Saturday, November 15, 2014

Why "Free To A Good Home" is a Bad Idea

Because of people who I will refer to as 'Animal Harvesters' we all have to be more careful who we give our free puppies, kittens and even hamsters to. These Animal Harvesters look for free animals so they can sell them for a profit. Most of these animals will be given to Research Facilities, Puppy Mills for breeding purposes, or may end up as bait in dog fighting rings, while smaller animals like rats, hamsters and gerbils could be used as food for pet snakes.

How to Keep Animals Away From Pet Harvesters
If you want to make sure that your pet is really going to a good home, list an adoption fee. If the prospective pet owner has no problem paying an adoption fee, this can prove they actually want the pet and are responsible.

Another way is to ask to see the home where your pet will be housed and ask to see the interaction between the pet and everyone who will be living in the household. Pet Harvesters do not like to wait, they want quick results and aren't likely to go through this in order to get the pet.

What To Do If You Find A Stray Animal
While most people will call the Humane Society, or the local animal shelter to pick the stray animal up, in some instances people will keep the animal and try to find the owners themselves. Pet Harvesters also prey on these people because they think it will be easy to say they are the owner and come to claim the animal.

If you find a stray animal, do not put your address in the flier or ad. Post your phone number and a brief description of the animal but be sure to keep some information to yourself that only the owner would know and only tell the would be owner your address if they get all of the descriptions right.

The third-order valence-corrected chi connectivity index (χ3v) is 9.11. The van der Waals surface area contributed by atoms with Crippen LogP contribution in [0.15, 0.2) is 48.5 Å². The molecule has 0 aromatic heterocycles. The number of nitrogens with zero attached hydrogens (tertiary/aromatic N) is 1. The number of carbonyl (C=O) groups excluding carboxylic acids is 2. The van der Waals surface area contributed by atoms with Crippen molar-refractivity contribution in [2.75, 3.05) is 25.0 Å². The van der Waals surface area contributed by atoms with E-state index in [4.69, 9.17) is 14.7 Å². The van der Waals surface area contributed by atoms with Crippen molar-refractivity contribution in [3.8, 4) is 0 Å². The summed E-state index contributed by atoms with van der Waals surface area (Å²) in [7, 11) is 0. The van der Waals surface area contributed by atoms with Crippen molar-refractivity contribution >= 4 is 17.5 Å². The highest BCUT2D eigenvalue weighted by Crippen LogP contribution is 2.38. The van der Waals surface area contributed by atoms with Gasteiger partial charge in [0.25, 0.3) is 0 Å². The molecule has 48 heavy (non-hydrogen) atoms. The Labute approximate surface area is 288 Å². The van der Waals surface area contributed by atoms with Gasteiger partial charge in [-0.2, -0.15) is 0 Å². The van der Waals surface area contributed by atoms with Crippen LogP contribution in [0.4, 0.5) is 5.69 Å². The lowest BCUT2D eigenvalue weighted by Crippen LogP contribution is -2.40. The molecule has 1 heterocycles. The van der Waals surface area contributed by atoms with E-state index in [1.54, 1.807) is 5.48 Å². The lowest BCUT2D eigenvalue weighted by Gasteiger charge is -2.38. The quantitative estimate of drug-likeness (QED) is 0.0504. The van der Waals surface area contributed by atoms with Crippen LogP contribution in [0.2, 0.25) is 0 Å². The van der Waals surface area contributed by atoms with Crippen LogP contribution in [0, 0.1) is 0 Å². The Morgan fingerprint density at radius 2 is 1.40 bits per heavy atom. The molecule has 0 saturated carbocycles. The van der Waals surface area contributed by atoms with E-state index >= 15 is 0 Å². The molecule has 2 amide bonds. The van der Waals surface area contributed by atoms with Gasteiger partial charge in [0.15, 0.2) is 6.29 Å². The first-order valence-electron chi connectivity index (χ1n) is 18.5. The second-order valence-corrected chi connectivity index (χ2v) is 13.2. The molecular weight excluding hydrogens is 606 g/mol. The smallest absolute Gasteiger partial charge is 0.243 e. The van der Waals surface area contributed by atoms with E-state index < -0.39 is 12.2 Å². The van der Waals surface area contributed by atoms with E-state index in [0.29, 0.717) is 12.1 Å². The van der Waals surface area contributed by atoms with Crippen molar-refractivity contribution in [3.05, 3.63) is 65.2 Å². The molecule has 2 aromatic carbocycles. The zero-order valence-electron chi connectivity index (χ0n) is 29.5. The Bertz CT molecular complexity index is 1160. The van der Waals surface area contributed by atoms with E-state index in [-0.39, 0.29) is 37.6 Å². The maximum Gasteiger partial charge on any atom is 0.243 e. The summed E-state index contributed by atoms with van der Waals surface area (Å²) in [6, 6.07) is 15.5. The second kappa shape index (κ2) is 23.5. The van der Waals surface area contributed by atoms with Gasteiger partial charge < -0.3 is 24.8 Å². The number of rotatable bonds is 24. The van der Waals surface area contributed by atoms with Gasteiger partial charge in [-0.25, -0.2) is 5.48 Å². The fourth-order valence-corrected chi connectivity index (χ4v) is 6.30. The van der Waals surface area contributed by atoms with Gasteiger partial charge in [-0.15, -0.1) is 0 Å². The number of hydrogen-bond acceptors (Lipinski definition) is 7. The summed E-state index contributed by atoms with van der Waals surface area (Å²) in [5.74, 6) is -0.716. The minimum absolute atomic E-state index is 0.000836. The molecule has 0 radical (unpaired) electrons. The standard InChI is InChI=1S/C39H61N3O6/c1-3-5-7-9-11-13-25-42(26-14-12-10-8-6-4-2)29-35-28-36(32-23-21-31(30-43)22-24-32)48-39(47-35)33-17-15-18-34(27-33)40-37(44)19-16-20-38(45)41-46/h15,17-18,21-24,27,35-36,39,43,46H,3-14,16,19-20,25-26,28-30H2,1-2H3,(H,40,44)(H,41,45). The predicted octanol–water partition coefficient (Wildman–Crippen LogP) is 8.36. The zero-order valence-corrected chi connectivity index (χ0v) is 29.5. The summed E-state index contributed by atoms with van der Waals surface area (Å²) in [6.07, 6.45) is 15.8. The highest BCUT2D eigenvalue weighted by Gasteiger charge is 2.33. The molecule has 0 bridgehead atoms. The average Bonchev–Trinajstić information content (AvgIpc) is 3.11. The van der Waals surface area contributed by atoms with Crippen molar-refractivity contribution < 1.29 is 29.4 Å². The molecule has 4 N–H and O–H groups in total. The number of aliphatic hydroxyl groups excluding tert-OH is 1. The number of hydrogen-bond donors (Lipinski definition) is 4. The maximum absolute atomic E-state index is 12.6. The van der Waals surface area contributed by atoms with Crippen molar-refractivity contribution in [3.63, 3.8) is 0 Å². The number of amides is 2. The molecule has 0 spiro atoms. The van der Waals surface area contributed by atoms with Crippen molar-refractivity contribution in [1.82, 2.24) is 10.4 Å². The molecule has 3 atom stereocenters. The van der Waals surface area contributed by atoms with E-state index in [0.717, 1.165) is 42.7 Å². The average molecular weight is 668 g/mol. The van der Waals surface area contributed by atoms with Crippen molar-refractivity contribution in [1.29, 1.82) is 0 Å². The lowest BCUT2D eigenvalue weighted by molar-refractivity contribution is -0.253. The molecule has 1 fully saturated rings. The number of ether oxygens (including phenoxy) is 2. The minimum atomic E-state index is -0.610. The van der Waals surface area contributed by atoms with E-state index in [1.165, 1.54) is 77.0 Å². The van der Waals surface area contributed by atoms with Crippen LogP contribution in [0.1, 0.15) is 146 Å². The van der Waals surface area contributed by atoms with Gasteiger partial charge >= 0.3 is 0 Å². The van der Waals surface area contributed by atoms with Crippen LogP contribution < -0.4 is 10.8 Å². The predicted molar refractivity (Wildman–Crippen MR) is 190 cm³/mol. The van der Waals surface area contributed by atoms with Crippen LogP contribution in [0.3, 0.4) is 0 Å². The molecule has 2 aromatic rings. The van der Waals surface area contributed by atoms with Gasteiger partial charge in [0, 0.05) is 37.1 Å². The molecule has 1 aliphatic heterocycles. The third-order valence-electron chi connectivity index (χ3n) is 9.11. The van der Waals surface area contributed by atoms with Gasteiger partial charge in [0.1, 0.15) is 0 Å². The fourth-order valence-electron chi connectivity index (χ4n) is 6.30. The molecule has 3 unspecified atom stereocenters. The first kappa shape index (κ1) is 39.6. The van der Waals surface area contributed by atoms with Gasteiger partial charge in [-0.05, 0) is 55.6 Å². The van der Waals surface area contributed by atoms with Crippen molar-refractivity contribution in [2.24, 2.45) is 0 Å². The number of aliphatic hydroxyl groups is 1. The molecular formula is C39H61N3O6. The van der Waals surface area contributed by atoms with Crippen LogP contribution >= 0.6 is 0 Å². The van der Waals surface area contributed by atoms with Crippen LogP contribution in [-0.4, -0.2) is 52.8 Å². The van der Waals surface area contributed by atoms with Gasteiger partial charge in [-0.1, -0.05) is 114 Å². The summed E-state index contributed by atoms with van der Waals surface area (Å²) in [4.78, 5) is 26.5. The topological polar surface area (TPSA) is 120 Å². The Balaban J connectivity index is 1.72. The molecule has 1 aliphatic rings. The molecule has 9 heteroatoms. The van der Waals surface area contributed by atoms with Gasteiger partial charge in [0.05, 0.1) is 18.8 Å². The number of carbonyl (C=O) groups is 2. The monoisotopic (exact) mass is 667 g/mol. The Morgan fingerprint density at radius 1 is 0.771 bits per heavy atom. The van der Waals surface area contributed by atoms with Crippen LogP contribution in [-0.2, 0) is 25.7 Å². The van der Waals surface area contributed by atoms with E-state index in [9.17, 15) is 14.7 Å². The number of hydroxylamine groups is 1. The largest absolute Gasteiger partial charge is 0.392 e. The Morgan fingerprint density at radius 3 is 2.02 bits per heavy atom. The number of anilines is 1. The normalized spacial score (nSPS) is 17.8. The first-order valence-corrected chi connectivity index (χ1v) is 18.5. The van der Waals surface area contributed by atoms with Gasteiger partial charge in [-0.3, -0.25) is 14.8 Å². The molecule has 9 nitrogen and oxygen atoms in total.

Responsible owners will find people they are sure will take care of their pets that they can't take with them when they move, new litters or stray animals they find and want to re-home. One of the simplest things you can do is to ask the potential new owner to fill out an application with just a few basic informational questions, like address where the animal will be living, a phone number where they can be reached and what the name of their veterinarian is. Most animal lovers will gladly give you this information when they see you just want to make sure your animal is going to a good home.

We all want to believe that those searching for animals are doing so because they want to give a deserving animal a good forever home, sadly that is not always the case.


  1. One thing I always do when finding a home for a pet is to ask for vet references (or even friend references--you'd be amazed at what they'll tell you).

  2. Animals are an issue that's near and dear to my heart because they have no voice, so they need good citizens to stand up for them, and step in when necessary. It's important to know the differences between people that genuinely want to help, and those who are in it for financial gain or cruelty. Research is key.

  3. I never thought about that before. This is pretty eye-opening.

  4. Knew they try and make a profit. Dirty sobs is what they are.

  5. Good grief. People really do this? Thank goodness I've never heard of this type of thing down here in NZ. You give great advice, Mary, as usual.

  6. people can be evil

  7. One thing I would like to add is that you can request potential adopters to let you visit the pet once in a while. If they readily agree, it makes the chances of them being harvesters less.

  8. Anna- That's a good idea too.

    TesWisGirl- Yes, it is.

    Carmel- Yes it really is.

    Stephanie- I didn't know either.

    Pat- They really are.

    Shelley- It's awful, it really is.

    Adam- They really can be.

    KK- That's another good tip.

  9. I would be the naive one if someone came to me after I found an animal b/c I wouldn't have even thought to question that they were the owner just being so excited that someone came forward. Good to know! Thanks Mary!


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